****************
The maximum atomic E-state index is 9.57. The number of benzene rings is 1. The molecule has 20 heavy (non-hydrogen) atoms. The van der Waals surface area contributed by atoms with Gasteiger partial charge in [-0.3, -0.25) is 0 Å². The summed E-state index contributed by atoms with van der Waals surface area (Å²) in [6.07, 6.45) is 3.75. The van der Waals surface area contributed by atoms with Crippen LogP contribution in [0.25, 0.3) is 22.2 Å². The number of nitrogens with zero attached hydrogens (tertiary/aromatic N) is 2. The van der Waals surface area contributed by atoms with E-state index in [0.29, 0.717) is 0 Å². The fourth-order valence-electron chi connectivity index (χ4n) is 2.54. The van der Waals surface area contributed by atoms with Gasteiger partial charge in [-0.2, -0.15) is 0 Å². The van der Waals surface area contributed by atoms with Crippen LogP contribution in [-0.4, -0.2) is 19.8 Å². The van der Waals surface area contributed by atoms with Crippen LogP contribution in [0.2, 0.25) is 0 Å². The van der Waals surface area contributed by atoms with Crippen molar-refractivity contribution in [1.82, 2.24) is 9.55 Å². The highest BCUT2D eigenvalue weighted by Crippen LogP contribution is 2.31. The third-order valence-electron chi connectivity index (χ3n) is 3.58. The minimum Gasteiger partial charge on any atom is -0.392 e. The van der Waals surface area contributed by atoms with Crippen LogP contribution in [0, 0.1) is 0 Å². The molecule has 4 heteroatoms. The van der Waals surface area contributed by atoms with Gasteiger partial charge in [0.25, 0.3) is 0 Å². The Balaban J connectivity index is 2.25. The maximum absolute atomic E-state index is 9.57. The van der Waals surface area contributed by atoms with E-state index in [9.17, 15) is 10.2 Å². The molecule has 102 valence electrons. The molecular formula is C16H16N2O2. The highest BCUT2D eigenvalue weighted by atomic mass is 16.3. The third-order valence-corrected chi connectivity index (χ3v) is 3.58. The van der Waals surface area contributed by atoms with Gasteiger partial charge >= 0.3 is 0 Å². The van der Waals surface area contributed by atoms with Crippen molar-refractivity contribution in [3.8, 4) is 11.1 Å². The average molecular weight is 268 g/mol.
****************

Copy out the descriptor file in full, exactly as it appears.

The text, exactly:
The maximum atomic E-state index is 9.57. The number of benzene rings is 1. The molecule has 20 heavy (non-hydrogen) atoms. The van der Waals surface area contributed by atoms with Gasteiger partial charge in [-0.3, -0.25) is 0 Å². The summed E-state index contributed by atoms with van der Waals surface area (Å²) in [6.07, 6.45) is 3.75. The van der Waals surface area contributed by atoms with Crippen LogP contribution in [0.25, 0.3) is 22.2 Å². The number of nitrogens with zero attached hydrogens (tertiary/aromatic N) is 2. The van der Waals surface area contributed by atoms with E-state index in [0.29, 0.717) is 0 Å². The fourth-order valence-electron chi connectivity index (χ4n) is 2.54. The van der Waals surface area contributed by atoms with Gasteiger partial charge in [-0.2, -0.15) is 0 Å². The van der Waals surface area contributed by atoms with Crippen LogP contribution in [-0.4, -0.2) is 19.8 Å². The van der Waals surface area contributed by atoms with Crippen LogP contribution in [0.2, 0.25) is 0 Å². The van der Waals surface area contributed by atoms with Crippen molar-refractivity contribution in [1.82, 2.24) is 9.55 Å². The highest BCUT2D eigenvalue weighted by Crippen LogP contribution is 2.31. The third-order valence-electron chi connectivity index (χ3n) is 3.58. The minimum Gasteiger partial charge on any atom is -0.392 e. The van der Waals surface area contributed by atoms with Crippen LogP contribution in [0, 0.1) is 0 Å². The molecule has 4 heteroatoms. The van der Waals surface area contributed by atoms with Gasteiger partial charge in [0.25, 0.3) is 0 Å². The Balaban J connectivity index is 2.25. The maximum absolute atomic E-state index is 9.57. The van der Waals surface area contributed by atoms with E-state index in [9.17, 15) is 10.2 Å². The molecule has 102 valence electrons. The molecular formula is C16H16N2O2. The highest BCUT2D eigenvalue weighted by atomic mass is 16.3. The third-order valence-corrected chi connectivity index (χ3v) is 3.58. The van der Waals surface area contributed by atoms with Gasteiger partial charge >= 0.3 is 0 Å². The van der Waals surface area contributed by atoms with Crippen molar-refractivity contribution in [3.8, 4) is 11.1 Å². The average molecular weight is 268 g/mol.